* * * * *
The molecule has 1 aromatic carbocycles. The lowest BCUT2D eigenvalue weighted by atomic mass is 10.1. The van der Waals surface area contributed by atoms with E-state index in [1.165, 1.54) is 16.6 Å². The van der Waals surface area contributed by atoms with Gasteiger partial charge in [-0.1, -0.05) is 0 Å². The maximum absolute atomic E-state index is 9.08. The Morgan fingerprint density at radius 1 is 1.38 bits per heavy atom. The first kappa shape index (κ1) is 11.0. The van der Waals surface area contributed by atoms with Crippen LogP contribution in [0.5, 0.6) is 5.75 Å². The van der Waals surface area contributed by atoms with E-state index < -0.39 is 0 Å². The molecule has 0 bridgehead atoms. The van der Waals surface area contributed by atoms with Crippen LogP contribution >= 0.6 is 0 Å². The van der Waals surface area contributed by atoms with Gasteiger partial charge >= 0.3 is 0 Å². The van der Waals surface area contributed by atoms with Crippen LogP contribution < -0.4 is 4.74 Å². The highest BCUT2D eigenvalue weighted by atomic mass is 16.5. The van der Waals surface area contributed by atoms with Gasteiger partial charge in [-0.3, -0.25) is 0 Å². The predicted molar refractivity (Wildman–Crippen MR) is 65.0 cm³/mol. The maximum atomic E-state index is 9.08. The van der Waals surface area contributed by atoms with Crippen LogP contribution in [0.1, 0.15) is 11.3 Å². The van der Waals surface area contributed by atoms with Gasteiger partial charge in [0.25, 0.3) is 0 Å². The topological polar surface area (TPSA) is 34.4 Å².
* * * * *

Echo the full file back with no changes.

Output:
The molecule has 1 aromatic carbocycles. The lowest BCUT2D eigenvalue weighted by atomic mass is 10.1. The van der Waals surface area contributed by atoms with E-state index in [1.165, 1.54) is 16.6 Å². The van der Waals surface area contributed by atoms with Gasteiger partial charge in [-0.1, -0.05) is 0 Å². The maximum absolute atomic E-state index is 9.08. The Morgan fingerprint density at radius 1 is 1.38 bits per heavy atom. The first kappa shape index (κ1) is 11.0. The van der Waals surface area contributed by atoms with Crippen LogP contribution in [0.5, 0.6) is 5.75 Å². The van der Waals surface area contributed by atoms with E-state index < -0.39 is 0 Å². The molecule has 0 bridgehead atoms. The van der Waals surface area contributed by atoms with Crippen LogP contribution >= 0.6 is 0 Å². The van der Waals surface area contributed by atoms with Gasteiger partial charge >= 0.3 is 0 Å². The van der Waals surface area contributed by atoms with Crippen LogP contribution < -0.4 is 4.74 Å². The highest BCUT2D eigenvalue weighted by atomic mass is 16.5. The van der Waals surface area contributed by atoms with Gasteiger partial charge in [-0.3, -0.25) is 0 Å². The predicted molar refractivity (Wildman–Crippen MR) is 65.0 cm³/mol. The maximum atomic E-state index is 9.08. The van der Waals surface area contributed by atoms with Crippen LogP contribution in [0.1, 0.15) is 11.3 Å². The van der Waals surface area contributed by atoms with Gasteiger partial charge in [0.25, 0.3) is 0 Å². The topological polar surface area (TPSA) is 34.4 Å².